Me in the Golan Heights, 2005.
It's been awhile since I wrote about Israel-Palestine issues, so I'm glad TIME asked me to do a piece on how younger American Jews are thinking and talking about the conflict as the United Nations considers Palestine's statehood bid.
This is a personal and difficult topic for me, as I explain in the article. The thrust is that American Jews in their teens, 20s, and 30s are far likelier than their parents to have met Palestinians, been exposed to the Palestinian narrative of the conflict, and even to have visited the Palestinian territories or Arab nations.
One UC Berkeley student I interviewed, Eliana Lauter, grew up in an actively Zionist family and attended Jewish day schools. She has lived in Israel on several occasions, and told me, "I love Israel so much. I miss Israel when I’m not there and I get really upset about it. I can cry myself to sleep at night knowing I’m not there."
But Lauter, who is president of Berkeley's Jewish Student Union, has a nuanced view of the Israeli-Palestinian conflict. As a high school student, she was assigned a "dual narrative" history, in which the Israeli and Palestinian narratives were presented on the same page, side by side. (Ex; Many Arabs refer to the founding of Israel and the resulting Palestinian refugee crisis as the "Nakba," or "catastrophe.")
Last summer, Lauter worked in Israel as the assistant to a Jewish professor researching Arab Israeli civil rights issues. "That sparked my interest," she said. "I didn’t necessarily agree with everything I read, but it was a start of envisioning an Israel that also fits non-Jews and non-Israelis."
What I didn't have space to explain in the piece is that even organizations that have traditionally promoted an uncritical view of Israel are now accepting that the terms of the debate have changed. Hillel, for example, the most prominent Jewish organization on college campuses, last week launched "Talk Israel Tents" on 21 campuses, in which students were encouraged to openly debate Palestinian statehood and other issues.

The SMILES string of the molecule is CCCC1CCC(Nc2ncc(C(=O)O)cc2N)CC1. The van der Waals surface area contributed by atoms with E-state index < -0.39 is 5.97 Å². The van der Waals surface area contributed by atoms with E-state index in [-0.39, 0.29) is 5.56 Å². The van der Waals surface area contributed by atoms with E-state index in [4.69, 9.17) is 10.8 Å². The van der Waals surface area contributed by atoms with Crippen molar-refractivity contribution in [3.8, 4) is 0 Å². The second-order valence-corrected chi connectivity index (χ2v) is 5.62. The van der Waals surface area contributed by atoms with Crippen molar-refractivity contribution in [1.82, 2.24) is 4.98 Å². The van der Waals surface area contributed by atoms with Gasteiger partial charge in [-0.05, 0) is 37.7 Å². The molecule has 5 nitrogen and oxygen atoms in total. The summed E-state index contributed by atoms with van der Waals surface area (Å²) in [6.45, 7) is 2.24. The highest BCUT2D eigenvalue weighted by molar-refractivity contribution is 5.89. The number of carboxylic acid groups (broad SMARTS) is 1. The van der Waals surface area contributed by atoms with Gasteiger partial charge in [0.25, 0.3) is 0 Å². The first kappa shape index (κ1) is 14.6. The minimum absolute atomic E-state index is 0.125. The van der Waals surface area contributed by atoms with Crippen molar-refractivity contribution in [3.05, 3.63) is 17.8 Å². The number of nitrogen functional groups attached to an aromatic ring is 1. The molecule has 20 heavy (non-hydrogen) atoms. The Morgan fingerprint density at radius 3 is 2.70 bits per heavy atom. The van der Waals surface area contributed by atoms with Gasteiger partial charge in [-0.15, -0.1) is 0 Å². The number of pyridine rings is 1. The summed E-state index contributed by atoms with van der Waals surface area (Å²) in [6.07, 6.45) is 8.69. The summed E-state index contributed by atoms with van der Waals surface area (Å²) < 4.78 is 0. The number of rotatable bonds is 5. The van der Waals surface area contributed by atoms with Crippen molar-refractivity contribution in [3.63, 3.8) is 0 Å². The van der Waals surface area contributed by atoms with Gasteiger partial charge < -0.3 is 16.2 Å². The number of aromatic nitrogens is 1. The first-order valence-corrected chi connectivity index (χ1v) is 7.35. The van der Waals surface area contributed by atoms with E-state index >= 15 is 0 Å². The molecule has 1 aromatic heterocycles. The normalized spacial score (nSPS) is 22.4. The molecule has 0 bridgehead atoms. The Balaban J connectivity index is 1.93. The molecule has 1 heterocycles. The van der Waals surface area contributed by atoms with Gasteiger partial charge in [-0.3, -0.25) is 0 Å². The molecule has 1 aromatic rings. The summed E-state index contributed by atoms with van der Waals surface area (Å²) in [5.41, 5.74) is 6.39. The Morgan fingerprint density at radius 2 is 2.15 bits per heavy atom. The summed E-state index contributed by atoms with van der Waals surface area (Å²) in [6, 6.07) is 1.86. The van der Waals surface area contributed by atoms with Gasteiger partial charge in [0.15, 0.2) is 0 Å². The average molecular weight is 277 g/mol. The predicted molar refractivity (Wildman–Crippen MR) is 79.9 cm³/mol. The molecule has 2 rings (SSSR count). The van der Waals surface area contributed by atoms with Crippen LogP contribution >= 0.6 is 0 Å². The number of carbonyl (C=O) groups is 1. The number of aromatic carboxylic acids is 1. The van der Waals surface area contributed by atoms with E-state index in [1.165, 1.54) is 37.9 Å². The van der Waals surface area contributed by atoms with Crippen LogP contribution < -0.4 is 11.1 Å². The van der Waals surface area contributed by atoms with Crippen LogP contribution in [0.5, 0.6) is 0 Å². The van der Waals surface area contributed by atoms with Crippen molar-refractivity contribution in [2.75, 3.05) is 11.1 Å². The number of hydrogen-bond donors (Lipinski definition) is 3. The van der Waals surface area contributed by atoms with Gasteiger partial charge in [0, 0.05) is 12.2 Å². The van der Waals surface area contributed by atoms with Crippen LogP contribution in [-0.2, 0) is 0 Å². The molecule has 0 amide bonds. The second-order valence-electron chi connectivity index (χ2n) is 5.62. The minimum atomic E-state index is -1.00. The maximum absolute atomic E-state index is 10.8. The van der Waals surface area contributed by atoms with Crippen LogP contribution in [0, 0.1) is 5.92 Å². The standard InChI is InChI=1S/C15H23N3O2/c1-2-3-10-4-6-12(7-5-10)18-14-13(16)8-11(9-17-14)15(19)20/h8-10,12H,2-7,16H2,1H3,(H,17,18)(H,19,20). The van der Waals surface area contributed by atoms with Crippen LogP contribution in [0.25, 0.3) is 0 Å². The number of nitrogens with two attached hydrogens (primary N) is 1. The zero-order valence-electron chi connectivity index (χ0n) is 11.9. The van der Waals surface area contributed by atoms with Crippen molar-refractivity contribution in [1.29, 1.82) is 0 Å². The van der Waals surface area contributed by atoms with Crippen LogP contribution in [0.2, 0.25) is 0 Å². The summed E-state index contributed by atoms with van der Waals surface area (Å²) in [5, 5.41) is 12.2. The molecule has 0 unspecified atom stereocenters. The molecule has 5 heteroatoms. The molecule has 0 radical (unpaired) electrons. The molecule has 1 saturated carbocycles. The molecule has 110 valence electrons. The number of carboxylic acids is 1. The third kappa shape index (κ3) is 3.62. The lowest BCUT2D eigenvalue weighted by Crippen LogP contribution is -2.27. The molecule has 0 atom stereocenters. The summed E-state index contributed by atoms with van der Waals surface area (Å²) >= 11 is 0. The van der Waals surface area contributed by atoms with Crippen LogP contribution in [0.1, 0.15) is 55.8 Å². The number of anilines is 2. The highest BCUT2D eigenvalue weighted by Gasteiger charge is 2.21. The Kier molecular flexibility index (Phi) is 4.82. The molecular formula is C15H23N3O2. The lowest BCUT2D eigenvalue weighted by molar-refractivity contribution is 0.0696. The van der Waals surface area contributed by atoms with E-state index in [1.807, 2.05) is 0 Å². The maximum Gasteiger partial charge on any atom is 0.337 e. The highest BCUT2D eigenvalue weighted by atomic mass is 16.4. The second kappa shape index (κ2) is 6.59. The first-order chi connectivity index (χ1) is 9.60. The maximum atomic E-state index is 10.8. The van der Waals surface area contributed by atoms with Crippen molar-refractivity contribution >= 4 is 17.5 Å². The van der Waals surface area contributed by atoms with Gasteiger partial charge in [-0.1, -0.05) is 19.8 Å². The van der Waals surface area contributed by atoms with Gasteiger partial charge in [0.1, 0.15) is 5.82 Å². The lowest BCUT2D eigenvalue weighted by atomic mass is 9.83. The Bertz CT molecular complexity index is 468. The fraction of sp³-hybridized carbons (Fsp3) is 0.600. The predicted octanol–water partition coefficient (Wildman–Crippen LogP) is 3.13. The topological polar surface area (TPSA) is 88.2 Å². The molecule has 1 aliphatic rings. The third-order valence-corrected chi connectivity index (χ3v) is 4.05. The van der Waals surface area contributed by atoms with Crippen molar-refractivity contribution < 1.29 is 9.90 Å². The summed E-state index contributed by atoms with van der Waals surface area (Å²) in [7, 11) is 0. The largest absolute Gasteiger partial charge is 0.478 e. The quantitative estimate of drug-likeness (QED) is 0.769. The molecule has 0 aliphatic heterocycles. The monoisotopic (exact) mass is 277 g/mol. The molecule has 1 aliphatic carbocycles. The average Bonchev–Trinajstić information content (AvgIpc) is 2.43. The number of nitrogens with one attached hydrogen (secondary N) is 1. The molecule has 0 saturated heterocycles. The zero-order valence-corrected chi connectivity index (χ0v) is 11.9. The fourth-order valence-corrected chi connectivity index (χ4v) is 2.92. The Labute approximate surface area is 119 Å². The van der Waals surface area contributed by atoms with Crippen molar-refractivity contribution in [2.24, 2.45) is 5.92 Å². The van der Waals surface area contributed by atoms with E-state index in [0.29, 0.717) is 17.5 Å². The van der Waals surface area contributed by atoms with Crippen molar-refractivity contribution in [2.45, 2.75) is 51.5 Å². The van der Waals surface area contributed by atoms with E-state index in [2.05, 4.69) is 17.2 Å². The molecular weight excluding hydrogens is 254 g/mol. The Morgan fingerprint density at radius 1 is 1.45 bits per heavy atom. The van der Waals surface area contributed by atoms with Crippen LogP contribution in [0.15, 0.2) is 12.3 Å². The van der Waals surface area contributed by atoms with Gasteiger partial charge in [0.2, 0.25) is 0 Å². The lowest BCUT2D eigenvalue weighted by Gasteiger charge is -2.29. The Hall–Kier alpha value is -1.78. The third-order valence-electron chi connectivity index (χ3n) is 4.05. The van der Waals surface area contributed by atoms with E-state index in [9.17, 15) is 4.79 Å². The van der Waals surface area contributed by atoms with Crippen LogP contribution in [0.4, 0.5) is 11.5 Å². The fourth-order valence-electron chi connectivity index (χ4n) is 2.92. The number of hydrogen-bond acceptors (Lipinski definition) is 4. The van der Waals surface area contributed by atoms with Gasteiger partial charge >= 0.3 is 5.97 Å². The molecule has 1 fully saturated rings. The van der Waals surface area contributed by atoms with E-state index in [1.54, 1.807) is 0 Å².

Tor Tsuk, Israel fellow at the Columbia Barnard Hillel, wrote to me that the tent was "a tremendous program that gathered for the first time students from Hillel and the Students for Justice in Palestine group in a discussion."
It's also important to note that among the more progressive Israel advocacy groups, there is significant divergence on tactics. Jewish Voice for Peace, for example, which last year organized a protest in which young people heckled Benjamin Netanyahu, supports divestment campaigns targeted at corporations that profit from the occupation of the West Bank and Gaza. J Street and its campus organization, J Street U, on the other hand, oppose divestment, which they say deligitimizes Israel's existence. Instead, J Street U has promoted a campaign called "Invest, Don't Divest," which supports microfinance efforts in the Palestinian terroritories and Arab-Israeli economic cooperation.
On the statehood resolution, J Street, after internal debate, decided to support President Obama's decision to veto. Jewish Voice for Peace opposes the veto. Yet everyone I interviewed said the resolution is an incredibly complex topic; no one was willing to say a "yes" vote for statehood was the absolute right thing at this point in time, given the delicacy of potential negotiations and the opposition of even some Palestinian activists to pursuing statehood in this manner.
I hope you'll go over to TIME and read the piece.
MOF finalist Jacquy Pfeiffer, cofounder of Chicago's French Pastry School, with sugar sculpture. Photo via "Kings of Pastry"
It's been awhile since I've had the chance to indulge my Francophilism on the blog, but last night I watched a fantastic documentary, "Kings of Pastry," that left me reflecting on the cultural differences between how Americans and the French think about intelligence, knowledge, and education.
The film, which you can stream on Netflix, tells the story of the MOF--Meilleurs Ouvriers de France, or "best French craftsmen"--competition in pastry. Every four years, chefs, bakers, cheesemongers, florists, jewelers, weavers, woodworkers, and dozens of other French artisans compete to win this designation. It is considered one of France's highest civilian honors.
The 16 pastry chef finalists--all of them male, a fact the film ignores--bring an absolute, overwhelming intensity to the MOF competition. Their wives and girlfriends speak of normal family life being on hold for years while their partners pursue the MOF doggedly, testing elaborate recipes and decoration techniques, usually at night after working a full day in a restaurant or shop. Some competitors devote decades to the process, competing every four years until they finally acquire a coveted MOF medal.
The film shows President Nicolas Sarkozy speaking at a MOF award ceremony for chefs. I was really struck by how coherent his support is for what might be termed "vocationalism," and how out of step this would sound in an American context. Sarkozy said:
"Worker, artisan, apprentice. I affirm: There are not two forms of intelligence, two kinds of knowledge. Manual skill doesn't fall from the sky any more than intellectual skills. I don't want any more of that concept in our country. Because this idea is morally scandalous, and is insufficient economically."